Gen Y: 7 things you need to know


Increasingly, more of my peers are finding it difficult to relate to the younger people joining the workforce. The consistent rant is about Attitude. The disconnect seems to cut across all industries. The age group is usually those in early to mid 20s. No doubt, they will find the pigeonholing below quite condescending.

In “Why Gen Y Is Going to Change the Web“, Read Write Web’s Sarah Perez has a lengthy but revealing insight into Generation Y aka the Millennials, those born between 1982-1997, “the most digitally active generation yet.”

Here’s the gist:

1. PLUGGED IN: They grew up around PCs, the net, mobile phones, video games, and mp3 players. They are web savvy multitaskers, are able watch TV, surf the web, listen to music, and talk or text on their phones, often performing several of these things at the same time.

2. TV ISN’T KING: Although you’ll find some Gen Y’ers obsessing over the latest episode of “The Hills,” and other shows, they aren’t watching TV as much as other generations do. They rather time-shift, download and watch episodes on their own terms. Gen Y’ers rather spend time using their Xboxes and Wiis even it cuts into TV viewing. For them, TV is often just “background noise”.

3.DON’T CARE ABOUT ADS, ONLY WHAT THEIR FRIENDS THINK: Because they are immersed in media, and marketed to constantly, they’re distrusting of ads. Instead, they respond to “humor, irony, and the unvarnished truth.” But when it comes to making decisions, they’re more likely to rely on their network of friends and their recommendations.
Gen Y doesn’t have brand loyalty, however – they’re quick to move the next big thing.

4. WORK ISN’T THEIR WHOLE WORLD: They’re going to go to work, but it had better be fun. For Gen Y, work isn’t their identity. They’re also not going to blindly follow orders just because you’re the boss. “Generation Why?” needs “buy in”.

Gen Y wants companies to be more accommodating, offering the ability to work from anywhere, flexi-time, a culture that supports team communication, and a “fun” work environment. Old school bosses may need this survival guide.

5. THEY’RE SOCIALLY CONSCIOUS: Gen Y cares about the world. They pay attention to politics, the economy, social causes, and environmental issues. They think they’re a force to be reckoned with in elections and follow the candidates online on social networks. They read the news, but not in newspaper format, which is is going to hurt that industry even more as time goes by.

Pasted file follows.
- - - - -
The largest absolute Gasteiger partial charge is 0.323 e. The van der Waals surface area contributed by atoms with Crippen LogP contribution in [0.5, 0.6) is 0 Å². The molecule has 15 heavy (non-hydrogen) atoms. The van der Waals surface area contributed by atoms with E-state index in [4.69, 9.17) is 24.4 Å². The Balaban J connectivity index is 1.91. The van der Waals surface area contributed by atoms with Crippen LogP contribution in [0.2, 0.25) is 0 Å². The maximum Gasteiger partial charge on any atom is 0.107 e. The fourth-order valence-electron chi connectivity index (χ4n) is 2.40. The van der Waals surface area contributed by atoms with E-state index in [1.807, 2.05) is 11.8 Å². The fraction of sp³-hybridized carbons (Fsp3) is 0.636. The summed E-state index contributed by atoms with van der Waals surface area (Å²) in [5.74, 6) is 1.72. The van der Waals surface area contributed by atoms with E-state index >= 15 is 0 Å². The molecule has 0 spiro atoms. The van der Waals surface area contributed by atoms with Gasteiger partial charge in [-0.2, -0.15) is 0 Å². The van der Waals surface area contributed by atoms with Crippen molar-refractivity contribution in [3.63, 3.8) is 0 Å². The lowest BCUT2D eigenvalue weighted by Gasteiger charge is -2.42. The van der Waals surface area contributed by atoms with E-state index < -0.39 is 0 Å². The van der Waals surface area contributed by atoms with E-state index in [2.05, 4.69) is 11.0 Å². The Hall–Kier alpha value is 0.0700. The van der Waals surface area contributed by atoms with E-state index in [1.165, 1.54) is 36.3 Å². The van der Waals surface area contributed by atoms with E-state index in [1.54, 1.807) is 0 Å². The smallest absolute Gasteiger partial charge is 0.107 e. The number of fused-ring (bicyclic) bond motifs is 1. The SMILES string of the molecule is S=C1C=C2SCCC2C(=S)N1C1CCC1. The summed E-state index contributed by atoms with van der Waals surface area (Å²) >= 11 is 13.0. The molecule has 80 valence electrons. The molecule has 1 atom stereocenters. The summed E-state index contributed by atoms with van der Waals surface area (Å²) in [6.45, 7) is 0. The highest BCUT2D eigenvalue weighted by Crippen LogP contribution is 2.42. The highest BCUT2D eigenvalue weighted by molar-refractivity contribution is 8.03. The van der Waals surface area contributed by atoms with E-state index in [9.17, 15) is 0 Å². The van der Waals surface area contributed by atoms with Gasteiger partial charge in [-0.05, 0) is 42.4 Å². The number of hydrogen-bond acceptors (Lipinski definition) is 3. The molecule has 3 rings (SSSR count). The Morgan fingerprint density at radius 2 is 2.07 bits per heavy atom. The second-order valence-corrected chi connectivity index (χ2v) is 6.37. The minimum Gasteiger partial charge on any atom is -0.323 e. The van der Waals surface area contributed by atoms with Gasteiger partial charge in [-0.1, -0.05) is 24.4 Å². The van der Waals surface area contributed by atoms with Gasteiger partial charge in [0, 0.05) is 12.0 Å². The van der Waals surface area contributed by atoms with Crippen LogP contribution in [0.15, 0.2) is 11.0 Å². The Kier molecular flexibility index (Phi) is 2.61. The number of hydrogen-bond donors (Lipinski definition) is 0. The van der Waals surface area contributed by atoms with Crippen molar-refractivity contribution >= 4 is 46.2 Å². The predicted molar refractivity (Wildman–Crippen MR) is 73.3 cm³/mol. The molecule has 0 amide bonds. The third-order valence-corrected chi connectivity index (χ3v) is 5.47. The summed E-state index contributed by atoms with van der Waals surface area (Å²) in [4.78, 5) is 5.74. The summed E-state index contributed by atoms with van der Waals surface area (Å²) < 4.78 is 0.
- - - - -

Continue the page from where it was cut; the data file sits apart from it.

6.THEY DON’T WANT YOU AS A FACEBOOK FRIEND: They’re wary of old folks, like their boss, trying to “friend” them in their social space, especially if they’re tragically un-hip wannabes. 54% have used MySpace, Facebook, or some other social network. Gen Y is getting into lifestreaming too, twittering and streaming live video. In their own world, they’re celebrities. Says Jason Barg, a 2004 graduate of Penn State University and founder of an online real estate company, notoriety is more about standing out from the crowd. “A primary goal of people my age is not necessarily to become famous but to become distinctive,” he says.

7. WORK TOOLS NEED TO MIRROR WEB TOOLS: Gen Y will drive adoption of “Enterprise 2.0″ products and services. Gen Y in the workplace will not just want, but expect their company to provide them with tools that mirror those they use in their personal lives. If socializing on Facebook or on mobile phones helps them get a lead, then they’re not going to understand why they can’t use it for work. For more buckled down companies, if workers aren’t provided with the tools they want, they’re going to be savvy enough to go around IT’s back and get their own.

RESOURCES: Ypulse (RSS) My Gen Y Life (RSS) Twenty Set (RSS) Our American Shelf Life (RSS) Millennial Leaders (RSS) Lisa’s Generation Relations Blog (RSS) Modite (RSS) Life Before Noon (RSS) Generation Y Voodoo (RSS) Personal Branding Blog (RSS) Newly Corporate (RSS) The Marketing Student (RSS) Young and Frugal (RSS) Employee Evolution (RSS) PR Interactive (RSS)

MORE.

It’s 20:08, Do You Know What Your Kid Is Doing Online?


My 11-year-old son asked me how to download videos and music from the Internet and within a few minutes I turned him into a pirate downloader using Ares and VideoDownloadX. I did a P.O.S just to see what his favourite searches were. They turned out to be: Soulja Boy and Breakdance.

My nine-year-old daughter has also latched on to Flash games and social virtual sites Habbo and Zwinky, neither of which she’s old enough to sign up for.

As long as they don’t start ordering pink convertibles, I guess we’re safe.

An NPD Group survey of mothers of two- to 14-year-olds suggests the most popular digital activities are playing games, followed by listening to music and watching video (Note: reading not essential).

They are also spending on average, US$6 to US$12 per month for digital content, a statistic obviously not lost on marketeers.

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